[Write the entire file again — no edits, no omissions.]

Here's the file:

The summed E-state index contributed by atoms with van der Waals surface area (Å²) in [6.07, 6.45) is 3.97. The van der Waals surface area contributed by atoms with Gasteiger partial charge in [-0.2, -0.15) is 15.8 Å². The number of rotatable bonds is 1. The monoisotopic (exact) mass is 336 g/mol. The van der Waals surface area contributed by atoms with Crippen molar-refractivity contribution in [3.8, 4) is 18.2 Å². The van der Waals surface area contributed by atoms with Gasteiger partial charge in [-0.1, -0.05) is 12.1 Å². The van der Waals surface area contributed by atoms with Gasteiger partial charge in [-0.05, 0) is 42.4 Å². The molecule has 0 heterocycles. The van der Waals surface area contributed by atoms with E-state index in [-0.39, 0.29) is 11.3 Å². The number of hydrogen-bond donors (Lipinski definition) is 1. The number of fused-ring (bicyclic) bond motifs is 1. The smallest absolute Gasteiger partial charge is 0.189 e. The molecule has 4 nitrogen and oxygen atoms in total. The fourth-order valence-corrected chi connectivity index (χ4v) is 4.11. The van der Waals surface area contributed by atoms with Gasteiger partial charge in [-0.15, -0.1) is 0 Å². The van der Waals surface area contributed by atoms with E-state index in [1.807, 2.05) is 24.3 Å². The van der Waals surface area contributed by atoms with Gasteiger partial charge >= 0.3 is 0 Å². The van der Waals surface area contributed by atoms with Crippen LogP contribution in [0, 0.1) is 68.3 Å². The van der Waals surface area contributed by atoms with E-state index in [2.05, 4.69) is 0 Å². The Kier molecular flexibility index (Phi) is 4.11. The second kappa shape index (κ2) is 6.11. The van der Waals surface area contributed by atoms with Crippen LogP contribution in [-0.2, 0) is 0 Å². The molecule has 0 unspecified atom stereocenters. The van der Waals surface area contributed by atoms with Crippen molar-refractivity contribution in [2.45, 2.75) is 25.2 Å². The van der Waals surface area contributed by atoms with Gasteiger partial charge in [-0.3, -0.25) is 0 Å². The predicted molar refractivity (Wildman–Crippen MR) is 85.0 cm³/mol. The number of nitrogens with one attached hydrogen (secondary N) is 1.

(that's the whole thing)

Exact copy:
The summed E-state index contributed by atoms with van der Waals surface area (Å²) in [6.07, 6.45) is 3.97. The van der Waals surface area contributed by atoms with Gasteiger partial charge in [-0.2, -0.15) is 15.8 Å². The number of rotatable bonds is 1. The monoisotopic (exact) mass is 336 g/mol. The van der Waals surface area contributed by atoms with Crippen molar-refractivity contribution in [3.8, 4) is 18.2 Å². The van der Waals surface area contributed by atoms with Gasteiger partial charge in [-0.1, -0.05) is 12.1 Å². The van der Waals surface area contributed by atoms with Gasteiger partial charge in [-0.05, 0) is 42.4 Å². The molecule has 0 heterocycles. The van der Waals surface area contributed by atoms with E-state index in [-0.39, 0.29) is 11.3 Å². The number of hydrogen-bond donors (Lipinski definition) is 1. The number of fused-ring (bicyclic) bond motifs is 1. The smallest absolute Gasteiger partial charge is 0.189 e. The molecule has 4 nitrogen and oxygen atoms in total. The fourth-order valence-corrected chi connectivity index (χ4v) is 4.11. The van der Waals surface area contributed by atoms with Gasteiger partial charge in [-0.15, -0.1) is 0 Å². The van der Waals surface area contributed by atoms with E-state index in [1.807, 2.05) is 24.3 Å². The van der Waals surface area contributed by atoms with Gasteiger partial charge >= 0.3 is 0 Å². The van der Waals surface area contributed by atoms with Crippen LogP contribution in [0, 0.1) is 68.3 Å². The van der Waals surface area contributed by atoms with E-state index in [2.05, 4.69) is 0 Å². The Kier molecular flexibility index (Phi) is 4.11. The second kappa shape index (κ2) is 6.11. The van der Waals surface area contributed by atoms with Crippen LogP contribution in [-0.2, 0) is 0 Å². The molecule has 0 unspecified atom stereocenters. The van der Waals surface area contributed by atoms with Crippen molar-refractivity contribution in [2.45, 2.75) is 25.2 Å². The van der Waals surface area contributed by atoms with Gasteiger partial charge in [-0.3, -0.25) is 0 Å². The predicted molar refractivity (Wildman–Crippen MR) is 85.0 cm³/mol. The number of nitrogens with one attached hydrogen (secondary N) is 1.